A Time for Choosing: Muslims face a moral challenge. (John F. Cullinan, 9/28/04, National Review)
The latest Islamist terror outrage — the September 3 mass murder of at least 350 students, teachers, and parents in a Russian primary school — prompted this remarkable acknowledgment of an undeniable reality: "It is a certain fact that not all Muslims are terrorists, but it is equally certain, and exceptionally painful, that almost all terrorists are Muslims."
These are the words of a prominent Saudi journalist and observant Muslim, Abdel Rahman al-Rashed, general manager of al Arabiya, the Dubai-based Arabic satellite news network that is al Jazeera's chief competitor. His bitter reflections — which deserve to be read in their entirety — are a rare and welcome departure from the Muslim world's usual pattern of post-atrocity responses: silence, denial, equivocation, or lies.
"The majority of those who manned the suicide bombings against buses, vehicles, schools, houses and buildings, all over the world, were Muslim," he writes. "What a pathetic record. What an abominable 'achievement.' Does this tell us anything about ourselves, our societies, and our culture?"
"We cannot clear our names," Rashed admonishes fellow Muslims, "unless we own up to the shameful fact that terrorism has become an Islamic enterprise; an almost exclusive monopoly, implemented by Muslim men and women." Rashed rightly places the unspeakable atrocity in Beslan squarely within the larger pattern of similar outrages perpetrated in the name of militant political Islam since 9/11. For it is the exact same ideology of jihad at work in the most recent mass murders in Indonesia, Israel, Iraq, and elsewhere that animated the Beslan child killers — who shouted "Allahu Akbar" (God is most great) under the banner of the Islambouli Brigades (named for Anwar Sadat's assassin, not for some local Chechen martyr or grievance). [...]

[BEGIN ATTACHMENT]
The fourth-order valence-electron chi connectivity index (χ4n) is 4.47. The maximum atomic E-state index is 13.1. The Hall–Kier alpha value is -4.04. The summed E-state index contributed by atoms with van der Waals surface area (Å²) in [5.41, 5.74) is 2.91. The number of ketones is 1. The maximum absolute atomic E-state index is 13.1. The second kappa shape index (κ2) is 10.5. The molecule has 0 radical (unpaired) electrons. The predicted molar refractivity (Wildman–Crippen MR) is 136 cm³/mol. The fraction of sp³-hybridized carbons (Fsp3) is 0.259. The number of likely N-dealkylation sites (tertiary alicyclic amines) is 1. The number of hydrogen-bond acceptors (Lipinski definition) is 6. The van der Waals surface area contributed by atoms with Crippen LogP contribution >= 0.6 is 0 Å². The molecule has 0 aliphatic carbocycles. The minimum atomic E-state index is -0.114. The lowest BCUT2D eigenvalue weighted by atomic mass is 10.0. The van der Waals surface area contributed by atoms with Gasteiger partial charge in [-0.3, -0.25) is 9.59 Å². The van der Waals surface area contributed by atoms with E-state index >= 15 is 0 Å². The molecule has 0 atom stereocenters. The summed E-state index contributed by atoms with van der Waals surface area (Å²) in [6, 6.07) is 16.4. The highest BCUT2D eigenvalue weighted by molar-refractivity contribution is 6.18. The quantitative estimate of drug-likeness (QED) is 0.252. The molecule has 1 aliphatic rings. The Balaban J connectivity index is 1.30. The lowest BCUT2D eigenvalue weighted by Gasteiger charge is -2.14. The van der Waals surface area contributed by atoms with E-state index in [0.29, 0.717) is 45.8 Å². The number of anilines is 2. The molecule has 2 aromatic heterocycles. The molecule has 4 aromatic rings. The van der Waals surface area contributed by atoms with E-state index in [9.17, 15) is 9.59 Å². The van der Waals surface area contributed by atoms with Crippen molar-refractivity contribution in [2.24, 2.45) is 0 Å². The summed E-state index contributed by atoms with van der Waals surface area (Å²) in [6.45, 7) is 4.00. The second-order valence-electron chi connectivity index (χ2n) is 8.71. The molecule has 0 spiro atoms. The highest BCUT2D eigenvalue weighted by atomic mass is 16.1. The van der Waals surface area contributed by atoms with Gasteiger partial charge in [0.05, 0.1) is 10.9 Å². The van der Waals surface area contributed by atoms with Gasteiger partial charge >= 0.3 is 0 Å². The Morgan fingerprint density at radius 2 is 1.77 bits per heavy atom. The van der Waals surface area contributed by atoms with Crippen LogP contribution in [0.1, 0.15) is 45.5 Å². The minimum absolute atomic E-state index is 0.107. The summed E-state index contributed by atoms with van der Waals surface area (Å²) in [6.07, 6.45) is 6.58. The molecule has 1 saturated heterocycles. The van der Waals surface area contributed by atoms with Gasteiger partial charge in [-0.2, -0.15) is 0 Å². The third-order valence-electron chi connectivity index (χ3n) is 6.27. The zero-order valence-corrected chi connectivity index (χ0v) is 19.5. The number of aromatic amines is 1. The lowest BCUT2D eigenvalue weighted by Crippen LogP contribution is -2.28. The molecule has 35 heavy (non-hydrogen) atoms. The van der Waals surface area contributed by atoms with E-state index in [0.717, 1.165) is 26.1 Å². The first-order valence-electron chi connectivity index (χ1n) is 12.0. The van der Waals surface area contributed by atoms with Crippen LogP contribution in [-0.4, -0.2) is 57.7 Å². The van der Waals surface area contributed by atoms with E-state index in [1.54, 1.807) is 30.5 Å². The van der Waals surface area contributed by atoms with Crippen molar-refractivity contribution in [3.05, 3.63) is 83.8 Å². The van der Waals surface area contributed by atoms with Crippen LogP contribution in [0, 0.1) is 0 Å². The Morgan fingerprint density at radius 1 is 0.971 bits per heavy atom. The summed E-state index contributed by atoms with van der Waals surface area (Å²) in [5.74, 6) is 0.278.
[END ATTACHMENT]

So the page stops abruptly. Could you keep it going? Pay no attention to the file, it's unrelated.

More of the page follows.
Who exactly is responsible for this totalitarian ideology? Rashed rightly singles out clerical exponents of militant political Islam — the "Neo-Muslims." "Our terrorist sons," Rashed writes, are "the sour grapes of a deformed culture." Muslims as a whole, now reaping what their most prominent clerics have sown in the name of Islamism, must "confront the Sheikhs who thought it ennobling to reinvent themselves as revolutionary ideologues, sending other people's sons and daughters to certain death [e.g., as suicide bombers], while sending their own children to European and American schools and universities."
Let the confrontation over the "theology" of kidnapping and executing hostages begin.
-Indonesia at peace at the polls: An army of election observers and volunteers has played a decisive role in ensuring relatively clean legislative and presidential elections in Indonesia. It's clear that the country's democracy - at least of the electoral kind - is on a roll. (Phar Kim Beng, 9/29/04, Asia Times)
-Losing Faith in the Intifada: As uprising enters fifth year, some Palestinians call it a political and economic disaster. (Laura King, September 28, 2004, LA Times)
Among Palestinians from all walks of life, there is a quiet but growing sentiment that their intifada, or uprising — which broke out four years ago today — has largely failed as an armed struggle, and lost its character as a popular resistance movement.Posted by Orrin Judd at September 28, 2004 10:45 PM
Moreover, many Palestinians fear that what has been, in effect, their military defeat at the hands of Israeli Prime Minister Ariel Sharon has left them without leverage to extract political and territorial concessions that would help lay the groundwork for their hoped-for state.
The official Palestinian line is that the struggle continues. Veteran leader Yasser Arafat and old-line members of his Fatah faction insist that ordinary Palestinians are unbowed by the overwhelming degree of force that Israel has brought to bear in cities and towns all over the West Bank and Gaza Strip.
Palestinian militant groups such as Hamas, Islamic Jihad and the Al Aqsa Martyrs Brigade, which have been responsible for more than 100 suicide bombings over the past four years, also insist that they will continue to hit Israeli targets with all their strength.
But relentless Israeli strikes at the militant groups' leaders and field operatives, together with the partial construction of a security barrier meant to seal off the West Bank, are credited with reducing such attacks inside Israel by 80%.
For some time now, influential figures in Palestinian society — intellectuals, lawmakers, analysts, professionals and well-regarded local officials — have been asserting, almost matter-of-factly, that the violent confrontation with Israeli forces has reached a dead end and their people must look to the future.
"We have witnessed the destruction of Palestinian society — its civil institutions, its economy, its infrastructure," said Zuhair Manasra, the governor of Bethlehem. "The result has been a complete disaster for the Palestinians, at all levels. Now we must think how to rebuild."